3.  Irvine, T., (2011), The Natural Frequency of a Rectangular Plate with Fixedfreefixedfree Boundary Conditions. 
4.  Irvine, T., (2011), The Natural Frequency of a Rectangular Plate with Fixedfixedfixedfixedfixed Boundary Conditions Revision B. 
5.  Semie, A. G., (2010), Numerical Modelling of Thin Plates Using the Finite Element Method, M.S. Thesis, Addis Ababa University, Addis Ababa, Ethiopia. 
6.  Ferreira, A. J. M., (2009), MATLAB Codes for Finite Element Analysis, New York, NY, Springer. 
7.  Kwon, Y. W., and Bang, H., (2000), The Finite Element Method Using MATLAB, 2nd edition, Boca Raton, FL, CRC Press. 
8.  Timoshenko, S. P., and WoinowskyKrieger, S., (1989), Theory of Plates and Shells, New York, NY, McGrawHill. 
9.  Batoz, J.L., Bathe, K.J., and Ho, L.W., (1980), A Study of Threenode Triangular Plate Bending Elements, International Journal for Numerical Methods in Engineering, 15(12), p17711812. 
10.  Batoz, J. L., and Tahar, M. B., (1982), Evaluation of a New Quadrilateral Thin Plate Bending Element, International Journal for Numerical Methods in Engineering, 18(11), p16551677. 
11.  Bischoff, M., (2008), Modeling of Shells with Threedimensional Finite Elements, Proceedings of the 6th International Conference on Computation of Shell and. Spatial Structures, p1215. 
12.  Petyt, M., (1990), Introduction to Finite Element Vibration Analysis, Cambridge, England, Cambridge University Press. 
13.  Reddy, J. N., (1997), Mechanics of Laminated Composite Plates, New York, NY, CRC Press. 
14.  Knight Jr., N. F., (1997), Raasch Challenge for Shell Elements, AIAA Journal, 35(2), p375381. 
15.  Burden, R. L., and Fairs, J. D., (2011), Numerical Analysis, 9th edition, Pacific Grove, CA, Brooks/Cole. 
16.  Du, L., and Liu, S., (2015), Study on Preconditioned Conjugate Gradient Methods for Solving Large Sparse Matrix in CSR Format. 
17.  Burgerscentrum, J. M., (2012), Iterative Solution Methods. 
18.  Nikishkov, G. P., (2004), Introduction to the Finite Element Method (Lecture Notes), AizuWakamatsu, Japan, University of Aizu. 
19.  Intel, (2014), Intel^{®} Math Kernel Library (Version 11.2) Reference Manual. 
20.  Frydendall, J., (2009), A Parallel Implementation of a Finite Element Solver, IMMTechnical Report200910, Lyngby, Denmark, DTU Informatics.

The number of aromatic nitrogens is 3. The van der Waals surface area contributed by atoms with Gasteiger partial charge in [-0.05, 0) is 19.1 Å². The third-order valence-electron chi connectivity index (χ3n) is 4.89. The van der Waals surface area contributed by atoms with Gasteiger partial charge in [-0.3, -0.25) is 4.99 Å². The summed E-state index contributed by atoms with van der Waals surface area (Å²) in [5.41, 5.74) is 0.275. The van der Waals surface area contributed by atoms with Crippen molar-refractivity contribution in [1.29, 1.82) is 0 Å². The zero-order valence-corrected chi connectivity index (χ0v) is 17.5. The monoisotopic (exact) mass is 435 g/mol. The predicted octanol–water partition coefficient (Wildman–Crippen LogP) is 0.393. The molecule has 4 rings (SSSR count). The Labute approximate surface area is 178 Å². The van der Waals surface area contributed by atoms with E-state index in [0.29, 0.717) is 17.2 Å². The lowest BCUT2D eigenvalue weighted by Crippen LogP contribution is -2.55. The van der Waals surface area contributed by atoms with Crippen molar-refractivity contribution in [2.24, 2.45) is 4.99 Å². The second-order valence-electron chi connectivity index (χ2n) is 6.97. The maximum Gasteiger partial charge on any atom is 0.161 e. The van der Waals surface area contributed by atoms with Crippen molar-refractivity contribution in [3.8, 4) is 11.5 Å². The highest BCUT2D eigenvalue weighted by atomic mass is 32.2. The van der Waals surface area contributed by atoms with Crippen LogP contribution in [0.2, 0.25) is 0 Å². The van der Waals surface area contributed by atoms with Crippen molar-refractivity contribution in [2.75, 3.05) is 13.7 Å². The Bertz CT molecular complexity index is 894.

21.  Saad, Y., (2003), Iterative Methods for Sparse Linear Systems, 2nd edition, Philadelphia, PA, Society for Industrial and Applied Mathematics. 
22.  Schenk, O., and Gärtner, K., (2018), Parallel Sparse Direct and Multirecursive Iterative Linear Solvers User’s Guide Version 6.1.0. 
23.  Shenk, O., and Gärtner, K., (2003), Solving Unsymmetric Sparse Systems of Linear Equations with PARDISO, Preprint Submitted to Elsevier preprint. 
24.  W. Layton, and M. Sussman, (2014), Numerical Linear Algebra, Morrisville, NC, Lulu Press. 
25.  Stahel, A., (2014), Numerical Methods. 
26.  http://sep.stanford.edu/sep/claudio/Research/Prst_ExpRefl/ShtPSPI/intel/mkl/10.0.3.020/examples/solver/source/dcsrilut_exampl2.f. 
27.  Burkardt, J., (2019), MGMRES: Restarted GMRES Solver for Sparse Linear Systems, https://people.sc.fsu.edu/~jburkardt/m_src/mgmres/mgmres.html. 
28.  Mathworks, (2018), pcg (Preconditioned Conjugate Gradients Method), https://kr.mathworks.com/help/matlab/ref/pcg.html#f93998415. 
We applied PCG method to SPD coefficient matrix #1~#16 (Table 4, Fig. 10) and nonSPD matrix Ex1~Ex5 (Table 5, Fig. 12) similar to symmetric matrix as a whole. And we got solutions within an acceptable accuracy. However, CG or PCG methods should be used with caution when solving system equations with nonSPD matrices other than SPD matrices. We investigated two examples like as followed.